Select Committee elections: democracy washes over the machines

“The usual channels” is House of Commons code for the strange mixture of the whips’ offices, the Speaker’s office, the House authorities and the party leaderships, which has always arranged the business of the House.

Everything to do with select committees has always been carved up by the usual channels.

Not any more.  In the name of reform, democracy is intervening.

Though less than it may seem.

Most important is the distribution of committee chairs by party.  Some are decided by tradition: the treasury committee goes to the governing party, the public accounts committee to the opposition.  Most others vary according to the composition of Parliament.

This most important decision was made last week – in the coalition government’s tinglingly transparent new reform Parliament – by carving it up in secret between the usual channels.

The way is now clear to proceed with some elections.

All MPs may vote in the elections for the chairs, though they are not supposed to participate in votes for committees for which they have front bench responsibility.

This means that more Tory – and considerably more coalition – votes than Labour will decide who are the Labour chairs.  While Labour votes will likely make a big difference to who wins the Conservative places.  Particularly if what one old PLP lag called “the Trotskyist belief that worst is best” (from an opposition point of view) prevails.

In other words, will Labour MPs vote for the worst Tory in order to make them look bad, and vice versa?

One reason it might not work out thus is that it is not at all clear who the worst candidates are.

The three most interesting contests are for control of three important committees: treasury, defence and home affairs.

The incumbent Labour chair of the home affairs committee, Keith Vaz, faces a challenge from long serving former minister, Alun Michael.  When Michael was part of his shadow home affairs team in the early 1990s, Tony Blair used to say that “the most terrifying sight in British politics is Alun Michael with a clipboard”.  He was right.

Michael will get support from what remains of the Blairites and the Welsh.  Vaz, by contrast, can expect a Conservative campaign organised against him by his long time antagonist, Andrew Robathan.  Although now a junior defence minister, both Robathan’s temperament and the scale of his antipathy make it likely that the former SAS officer will bother.

Vaz has quite a network, is well-liked and is an impressive organiser, but his position is under serious threat.

The incumbent Tory chair of the defence committee is James Arbuthnot.  He is an urbane wet toff, married to a judge who is the daughter of the greatest English wine writer, Michael Broadbent.  Think of him a One Nation Zionist.

For the chair of his prestigious committee, he faces three Conservative rivals.

Patrick Mercer, like Andrew Robathan, is a former soldier.  He did nine tours of Northern Ireland and commanded the Sherwood Foresters.  A promising front bench career was ended by David Cameron in 2007 over allegedly racist comments Mercer made.

Notwithstanding which, he is popular among Labour MPs and respected by the defence people.  If Labour backbenchers were to coalesce around a “not-the-one-the-Tories-want” candidate, it would be Mercer.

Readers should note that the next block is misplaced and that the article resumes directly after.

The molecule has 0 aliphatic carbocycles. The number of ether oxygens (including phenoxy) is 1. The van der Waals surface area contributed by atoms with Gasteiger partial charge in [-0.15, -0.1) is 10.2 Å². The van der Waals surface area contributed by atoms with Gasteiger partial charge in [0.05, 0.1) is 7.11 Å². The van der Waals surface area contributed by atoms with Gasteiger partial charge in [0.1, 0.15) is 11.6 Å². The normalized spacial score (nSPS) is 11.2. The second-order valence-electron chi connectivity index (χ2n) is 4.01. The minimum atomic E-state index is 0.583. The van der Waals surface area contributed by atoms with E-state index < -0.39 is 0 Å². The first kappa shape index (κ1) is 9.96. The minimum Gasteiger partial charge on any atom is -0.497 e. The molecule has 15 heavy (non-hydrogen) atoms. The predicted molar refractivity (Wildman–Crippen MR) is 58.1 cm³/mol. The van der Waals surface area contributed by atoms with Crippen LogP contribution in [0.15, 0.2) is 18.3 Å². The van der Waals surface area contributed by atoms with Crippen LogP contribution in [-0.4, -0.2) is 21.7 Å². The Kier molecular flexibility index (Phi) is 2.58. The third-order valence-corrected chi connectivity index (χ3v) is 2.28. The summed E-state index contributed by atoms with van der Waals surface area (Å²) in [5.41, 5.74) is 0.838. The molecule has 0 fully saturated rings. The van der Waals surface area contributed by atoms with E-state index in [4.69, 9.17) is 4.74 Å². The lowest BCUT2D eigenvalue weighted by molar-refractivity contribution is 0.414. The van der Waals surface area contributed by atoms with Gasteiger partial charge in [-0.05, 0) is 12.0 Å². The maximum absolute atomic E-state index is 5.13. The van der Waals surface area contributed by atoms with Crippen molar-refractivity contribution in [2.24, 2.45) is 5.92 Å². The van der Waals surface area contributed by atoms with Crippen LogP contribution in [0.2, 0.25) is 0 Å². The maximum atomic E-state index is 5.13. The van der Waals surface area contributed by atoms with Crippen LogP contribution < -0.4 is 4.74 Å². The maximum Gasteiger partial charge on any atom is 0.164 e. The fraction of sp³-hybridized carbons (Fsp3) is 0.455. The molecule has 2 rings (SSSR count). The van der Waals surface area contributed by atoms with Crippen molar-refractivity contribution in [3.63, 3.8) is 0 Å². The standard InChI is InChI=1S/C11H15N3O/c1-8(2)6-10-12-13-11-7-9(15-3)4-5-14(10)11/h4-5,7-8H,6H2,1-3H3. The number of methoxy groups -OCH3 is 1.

Much less likely is Julian Lewis.  He is one of Britain’s pre-eminent thinkers on the nuclear deterrent and certainly the most knowledgeable in Parliament on that subject.  But his personal style is too mannered for many on the Labour side.  And he ran “negative campaigning” for Conservative central office for many years.  He was known as the Witchfinder General. As such, he is unlikely to set Labour pulses racing.

The real wild card candidate for the defence committee chair is Douglas Carswell.  His politics are strange.  Nor does the man easily fit an intelligible mould.  He would be Labour’s spanner-in-the-Tory-spokes candidate in spades.

The fight for the treasury committee chair is boring by comparison.  Either the incumbent Michael Fallon or his challenger Andrew Tyrie would likely do a competent job, backing up the government without being slavish.  Most people would probably prefer Fallon, but nobody cares much.

Such are the speculations in the tea room.  The brave new democratic world is so exciting.

The reality is rather more brutal.  Democracy will not allowed to interpolate itself unrestrained.  In Parliament least of all.

What will really happen is that the Labour and Tory front benches will cook up a secret slate between themselves, unofficially using their respective whips offices and payroll votes to give their preferred candidates what ought to be a telling advantage.

At times like this, the party leaderships do not see the opposing parties as the enemy.  The real foes are the forces of disorder which swirl around their own backbenches, ever liable to cause trouble and instability.

That is why democracy for decisions like this has been resisted so long.  And why it will be resisted still, beyond its introduction, by an officer class which crosses party lines and is most comfortable closing ranks against the men.


One Response to “Select Committee elections: democracy washes over the machines”

  1. Andrea says:

    These Committe contests look interesting.

    What do you think about Graham Stringer vs Andrew Miller for Science & Tecnology?
    Stringer didn’t list any nominations from other parties (I think he’s the only one so far)

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